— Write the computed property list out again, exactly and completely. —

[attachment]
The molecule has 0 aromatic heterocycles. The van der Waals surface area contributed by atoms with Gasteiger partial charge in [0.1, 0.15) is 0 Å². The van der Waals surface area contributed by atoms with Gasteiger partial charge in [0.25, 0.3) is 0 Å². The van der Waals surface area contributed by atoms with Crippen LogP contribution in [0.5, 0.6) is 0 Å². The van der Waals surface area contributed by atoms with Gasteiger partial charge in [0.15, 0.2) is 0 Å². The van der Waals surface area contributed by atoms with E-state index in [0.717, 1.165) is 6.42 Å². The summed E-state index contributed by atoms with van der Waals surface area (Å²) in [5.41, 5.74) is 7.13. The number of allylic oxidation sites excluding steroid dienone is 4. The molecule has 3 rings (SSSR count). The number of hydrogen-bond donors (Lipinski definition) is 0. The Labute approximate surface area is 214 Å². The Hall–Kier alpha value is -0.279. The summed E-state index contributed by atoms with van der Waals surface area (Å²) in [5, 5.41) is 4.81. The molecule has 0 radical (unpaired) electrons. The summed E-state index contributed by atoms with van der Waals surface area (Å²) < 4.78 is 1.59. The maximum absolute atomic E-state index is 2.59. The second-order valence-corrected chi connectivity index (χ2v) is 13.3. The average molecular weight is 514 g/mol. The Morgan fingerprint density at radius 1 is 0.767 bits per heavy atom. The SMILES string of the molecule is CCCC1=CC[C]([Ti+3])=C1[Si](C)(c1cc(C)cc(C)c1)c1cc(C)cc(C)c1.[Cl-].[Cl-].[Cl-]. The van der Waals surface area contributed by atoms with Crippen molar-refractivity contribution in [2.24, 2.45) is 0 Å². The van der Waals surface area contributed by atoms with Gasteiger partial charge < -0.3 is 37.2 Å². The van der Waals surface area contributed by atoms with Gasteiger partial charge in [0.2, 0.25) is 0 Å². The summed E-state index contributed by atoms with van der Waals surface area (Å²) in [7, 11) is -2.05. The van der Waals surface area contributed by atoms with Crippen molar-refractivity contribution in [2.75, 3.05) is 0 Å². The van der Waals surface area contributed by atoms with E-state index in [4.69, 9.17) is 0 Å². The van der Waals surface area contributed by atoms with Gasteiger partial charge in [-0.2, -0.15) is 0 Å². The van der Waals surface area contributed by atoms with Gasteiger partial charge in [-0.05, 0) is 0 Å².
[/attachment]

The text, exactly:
The molecule has 0 aromatic heterocycles. The van der Waals surface area contributed by atoms with Gasteiger partial charge in [0.1, 0.15) is 0 Å². The van der Waals surface area contributed by atoms with Gasteiger partial charge in [0.25, 0.3) is 0 Å². The van der Waals surface area contributed by atoms with Crippen LogP contribution in [0.5, 0.6) is 0 Å². The van der Waals surface area contributed by atoms with Gasteiger partial charge in [0.15, 0.2) is 0 Å². The van der Waals surface area contributed by atoms with E-state index in [0.717, 1.165) is 6.42 Å². The summed E-state index contributed by atoms with van der Waals surface area (Å²) in [5.41, 5.74) is 7.13. The number of allylic oxidation sites excluding steroid dienone is 4. The molecule has 3 rings (SSSR count). The number of hydrogen-bond donors (Lipinski definition) is 0. The Labute approximate surface area is 214 Å². The Hall–Kier alpha value is -0.279. The summed E-state index contributed by atoms with van der Waals surface area (Å²) in [5, 5.41) is 4.81. The molecule has 0 radical (unpaired) electrons. The summed E-state index contributed by atoms with van der Waals surface area (Å²) < 4.78 is 1.59. The maximum absolute atomic E-state index is 2.59. The second-order valence-corrected chi connectivity index (χ2v) is 13.3. The average molecular weight is 514 g/mol. The Morgan fingerprint density at radius 1 is 0.767 bits per heavy atom. The SMILES string of the molecule is CCCC1=CC[C]([Ti+3])=C1[Si](C)(c1cc(C)cc(C)c1)c1cc(C)cc(C)c1.[Cl-].[Cl-].[Cl-]. The van der Waals surface area contributed by atoms with Crippen molar-refractivity contribution in [2.24, 2.45) is 0 Å². The van der Waals surface area contributed by atoms with Gasteiger partial charge < -0.3 is 37.2 Å². The van der Waals surface area contributed by atoms with Gasteiger partial charge in [0.2, 0.25) is 0 Å². The summed E-state index contributed by atoms with van der Waals surface area (Å²) in [7, 11) is -2.05. The van der Waals surface area contributed by atoms with Crippen molar-refractivity contribution in [2.75, 3.05) is 0 Å². The van der Waals surface area contributed by atoms with E-state index in [4.69, 9.17) is 0 Å². The van der Waals surface area contributed by atoms with Gasteiger partial charge in [-0.2, -0.15) is 0 Å². The van der Waals surface area contributed by atoms with Gasteiger partial charge in [-0.05, 0) is 0 Å².